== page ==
There's no call to prayer in Al Qusayr these days. It is not that the townsfolk have forgotten their faith, but rather the mosques have been blown full of holes, rubble and dust. The daily dawn call is a smatter of machine gun fire from the government checkpoints and the occasional percussive bass of an artillery round landing.
Here, as in other restive Syrian towns such as Homs, Rastan and Idlib, residents say their peaceful protest movement turned to armed resistance after facing a lethal crackdown from government forces. Now, some 15 months after the first demonstrators took to the streets, Al Qusayr is a town cut in two. The heads of the town’s family groups have elected a local council that is backed by numerous brigades of soldiers claiming membership in the ‘Free Syrian Army’, control roughly half of Al Qusayr and most of the surrounding countryside.
‘Normal’ life has come to a halt: the schools are all closed and only a handful of stores are open. It is almost as if the town were on an extended public holiday, except one marred by frequent, sporadic moments of extreme terror and violence.
“We spend all our time with our children in our houses,” says Abbas Muhebeddin, head of the town’s recently elected local coordination committee. “Everything has changed. We spend a long time with a our families but we cannot think, we cannot do anything, we cannot even teach them because we are thinking always [about] what will happen. You are always worried.”
Of a town once home to 50,000 residents, just some 10,000 remain, and more are leaving everyday. Some half of those that are left are effectively trapped, however, according to Muhebeddin, with their names on a government blacklist. Leaving the protection of Al Qusayr would put them at risk of being picked up by the Syrian regime’s security forces.
Inside the town, fear, death and hardship are never far away.
In the ground floor of what was until recently a residential property, a busy team of medics poke around inside the 30-centimeter gash they have cut into the chest of a man, shot by snipers positioned atop of the town’s actual hospital. One holds a table lamp to accompany the jerry-rigged operating light that hangs above, as an aging pump sucks fluids from the patient, through tubes, to splash into a bucket.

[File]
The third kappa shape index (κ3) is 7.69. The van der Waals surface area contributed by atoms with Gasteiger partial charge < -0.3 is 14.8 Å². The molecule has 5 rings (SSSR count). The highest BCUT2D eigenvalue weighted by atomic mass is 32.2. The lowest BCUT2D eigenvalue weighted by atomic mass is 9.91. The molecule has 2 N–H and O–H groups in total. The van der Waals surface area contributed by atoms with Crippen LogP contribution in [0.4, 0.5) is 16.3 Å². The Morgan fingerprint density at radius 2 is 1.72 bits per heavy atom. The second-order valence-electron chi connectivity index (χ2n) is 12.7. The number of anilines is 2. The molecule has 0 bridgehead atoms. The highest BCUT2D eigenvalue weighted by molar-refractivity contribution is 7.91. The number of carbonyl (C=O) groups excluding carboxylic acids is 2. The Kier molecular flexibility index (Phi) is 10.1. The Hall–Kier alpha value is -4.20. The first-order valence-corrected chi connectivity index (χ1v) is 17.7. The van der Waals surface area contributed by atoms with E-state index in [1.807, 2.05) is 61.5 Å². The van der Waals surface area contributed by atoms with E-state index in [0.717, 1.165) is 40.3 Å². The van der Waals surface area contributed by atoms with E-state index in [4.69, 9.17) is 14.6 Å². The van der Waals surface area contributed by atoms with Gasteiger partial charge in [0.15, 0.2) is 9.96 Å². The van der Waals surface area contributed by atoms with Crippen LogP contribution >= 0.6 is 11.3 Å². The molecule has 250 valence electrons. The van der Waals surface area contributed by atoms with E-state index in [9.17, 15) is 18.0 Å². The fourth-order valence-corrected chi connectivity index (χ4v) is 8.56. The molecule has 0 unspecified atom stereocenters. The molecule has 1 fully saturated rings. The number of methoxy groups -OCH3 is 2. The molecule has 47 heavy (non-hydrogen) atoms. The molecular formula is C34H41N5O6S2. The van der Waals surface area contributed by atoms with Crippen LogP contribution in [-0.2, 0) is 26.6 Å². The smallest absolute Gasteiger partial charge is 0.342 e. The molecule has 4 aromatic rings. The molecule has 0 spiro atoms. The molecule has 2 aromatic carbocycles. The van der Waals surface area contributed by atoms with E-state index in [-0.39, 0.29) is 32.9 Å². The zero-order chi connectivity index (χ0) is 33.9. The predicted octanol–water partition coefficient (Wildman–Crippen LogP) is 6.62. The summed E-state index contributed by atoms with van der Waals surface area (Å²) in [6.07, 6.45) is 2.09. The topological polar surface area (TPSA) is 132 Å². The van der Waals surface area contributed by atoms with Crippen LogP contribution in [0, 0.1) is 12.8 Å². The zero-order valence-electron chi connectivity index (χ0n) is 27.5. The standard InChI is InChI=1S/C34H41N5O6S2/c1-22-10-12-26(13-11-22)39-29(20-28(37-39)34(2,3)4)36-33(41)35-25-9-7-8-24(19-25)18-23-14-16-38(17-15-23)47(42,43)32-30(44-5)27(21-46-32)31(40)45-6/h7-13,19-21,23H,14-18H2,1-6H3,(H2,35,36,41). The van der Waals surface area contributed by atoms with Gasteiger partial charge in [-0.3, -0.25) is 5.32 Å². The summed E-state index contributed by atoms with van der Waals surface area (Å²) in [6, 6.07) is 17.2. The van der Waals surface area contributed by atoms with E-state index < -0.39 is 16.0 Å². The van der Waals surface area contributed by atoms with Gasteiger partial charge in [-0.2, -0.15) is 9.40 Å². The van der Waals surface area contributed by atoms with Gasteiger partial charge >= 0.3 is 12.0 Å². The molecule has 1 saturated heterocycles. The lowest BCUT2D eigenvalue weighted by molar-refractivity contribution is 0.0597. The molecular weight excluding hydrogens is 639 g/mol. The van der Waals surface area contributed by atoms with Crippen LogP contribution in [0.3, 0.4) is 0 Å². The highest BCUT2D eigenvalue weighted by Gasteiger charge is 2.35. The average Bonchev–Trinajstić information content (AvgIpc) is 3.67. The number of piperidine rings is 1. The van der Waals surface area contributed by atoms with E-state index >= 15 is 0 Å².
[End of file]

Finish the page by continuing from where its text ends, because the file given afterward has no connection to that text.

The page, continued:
This is one of the lucky ones; doctor Kasem al-Zeim and his team are able to save him, unlike the some 200 other residents who now occupy a small martyrs’ cemetery on the edge of town.
“They haven’t killed everybody but every two, three days they kill one person,” says Muhebeddin. “It is a difficult time, we are living like we are living in jail.”
The cost of living
Prices of everyday goods have soared, such as petrol, which has increased by 300 percent. Cigarettes, food and drinks have all taken similar hikes. “All the food gets more expensive, only [human life] gets cheaper in Syria,” says Hussein, previously a clerk in the family construction firm who now puts his language skills to use helping visiting foreign journalists.
The local council controls the only diesel in town. Deliveries come with a hefty add-on of a 50,000 Syrian pound ($870) bribe to the mukhabarat (government intelligence agents), and are used sparingly for baking bread and powering street cleaning and electricity maintenance vehicles.
The local council also coordinates donations of money and goods, be it from wealthier residents, those who have left, expats or aid organizations, and distributes them to the most needy. “We purchase sugar, rice, bulgur wheat,” explains Muhebeddin. “We have more than 1,500 families we are spending for, arranging food, medicine, milk… We arrange everything for these people, even bread.”
According to Muhebeddin, on the other side of the fence it’s a bonanza.
“[The government soldiers] steal everything from the houses. At any checkpoint it is like a supermarket: you want a fridge, you want a washer… you want a tractor, you want a car, you want a motorcycle, you want a cylinder of gas, fridge, chairs, blankets, everything, carpet, everything is for sale.”
Muhebeddin claims that the stolen goods are taken to pro-regime neighborhoods and villages where they are sold-off cheap to the party faithful. “There, in the streets you can find a fridge that would cost 30,000 SYP for 2,000 SYP,” he says.
Yet despite the constant fear of death or arrest, scarcity of food and rocketing prices, residents of ‘free’ Al Qusayr say they wouldn’t turn back the clock for a second.
“Now, in this bad condition we are glad and we are happier than before because now we respect ourselves. Before we hadn’t any respect for ourselves because one person from the mukhabarat could take all this city out, like animals,” says Muhebeddin.
But the fate of Qusayr lies in larger hands than the residents who fought for their freedom.
While Dr Zeim says that the recent uprising in Syria’s industrial heartland of Aleppo is buying the town time, school teacher Fatima spells out the fragile nature of their situation: “[The regime] will not stop. The army is still here, we are surrounded. We can’t go out. All the men in our town are [wanted]. If they catch them they’ll be arrested and killed,” she says. “Now we’re coming to a more dangerous stage. Now we want to get rid of [Syrian President Bashar al-Assad]. We don’t want him, he is not our president.”
“We think that the time that is coming will be very dangerous,” says Fatima. “There is no safety in our town.”